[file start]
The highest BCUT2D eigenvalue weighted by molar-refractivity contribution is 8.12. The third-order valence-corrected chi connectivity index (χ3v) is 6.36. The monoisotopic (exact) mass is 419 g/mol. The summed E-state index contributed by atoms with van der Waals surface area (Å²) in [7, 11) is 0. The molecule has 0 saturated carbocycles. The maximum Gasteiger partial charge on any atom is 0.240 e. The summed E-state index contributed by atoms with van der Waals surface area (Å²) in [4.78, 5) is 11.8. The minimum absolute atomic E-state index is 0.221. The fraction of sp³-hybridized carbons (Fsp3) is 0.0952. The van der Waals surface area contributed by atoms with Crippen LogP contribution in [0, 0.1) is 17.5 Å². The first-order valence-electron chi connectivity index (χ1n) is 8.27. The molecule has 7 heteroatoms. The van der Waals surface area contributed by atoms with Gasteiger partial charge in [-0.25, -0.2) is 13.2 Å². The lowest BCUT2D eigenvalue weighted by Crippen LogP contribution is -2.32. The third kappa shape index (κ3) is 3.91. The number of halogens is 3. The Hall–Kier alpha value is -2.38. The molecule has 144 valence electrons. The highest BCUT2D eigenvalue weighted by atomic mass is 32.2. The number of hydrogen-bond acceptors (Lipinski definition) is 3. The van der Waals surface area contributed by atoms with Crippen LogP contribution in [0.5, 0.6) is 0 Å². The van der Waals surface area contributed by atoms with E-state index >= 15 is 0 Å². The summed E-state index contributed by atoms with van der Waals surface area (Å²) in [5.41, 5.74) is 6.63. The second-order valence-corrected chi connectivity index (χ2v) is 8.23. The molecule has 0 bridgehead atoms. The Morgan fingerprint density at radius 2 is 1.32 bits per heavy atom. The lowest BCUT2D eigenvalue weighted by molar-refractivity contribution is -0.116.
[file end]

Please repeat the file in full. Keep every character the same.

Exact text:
The highest BCUT2D eigenvalue weighted by molar-refractivity contribution is 8.12. The third-order valence-corrected chi connectivity index (χ3v) is 6.36. The monoisotopic (exact) mass is 419 g/mol. The summed E-state index contributed by atoms with van der Waals surface area (Å²) in [7, 11) is 0. The molecule has 0 saturated carbocycles. The maximum Gasteiger partial charge on any atom is 0.240 e. The summed E-state index contributed by atoms with van der Waals surface area (Å²) in [4.78, 5) is 11.8. The minimum absolute atomic E-state index is 0.221. The fraction of sp³-hybridized carbons (Fsp3) is 0.0952. The van der Waals surface area contributed by atoms with Crippen LogP contribution in [0, 0.1) is 17.5 Å². The first-order valence-electron chi connectivity index (χ1n) is 8.27. The molecule has 7 heteroatoms. The van der Waals surface area contributed by atoms with Gasteiger partial charge in [-0.25, -0.2) is 13.2 Å². The lowest BCUT2D eigenvalue weighted by Crippen LogP contribution is -2.32. The third kappa shape index (κ3) is 3.91. The number of halogens is 3. The Hall–Kier alpha value is -2.38. The molecule has 144 valence electrons. The highest BCUT2D eigenvalue weighted by atomic mass is 32.2. The number of hydrogen-bond acceptors (Lipinski definition) is 3. The van der Waals surface area contributed by atoms with Crippen LogP contribution in [0.5, 0.6) is 0 Å². The van der Waals surface area contributed by atoms with E-state index >= 15 is 0 Å². The summed E-state index contributed by atoms with van der Waals surface area (Å²) in [5.41, 5.74) is 6.63. The second-order valence-corrected chi connectivity index (χ2v) is 8.23. The molecule has 0 bridgehead atoms. The Morgan fingerprint density at radius 2 is 1.32 bits per heavy atom. The lowest BCUT2D eigenvalue weighted by molar-refractivity contribution is -0.116.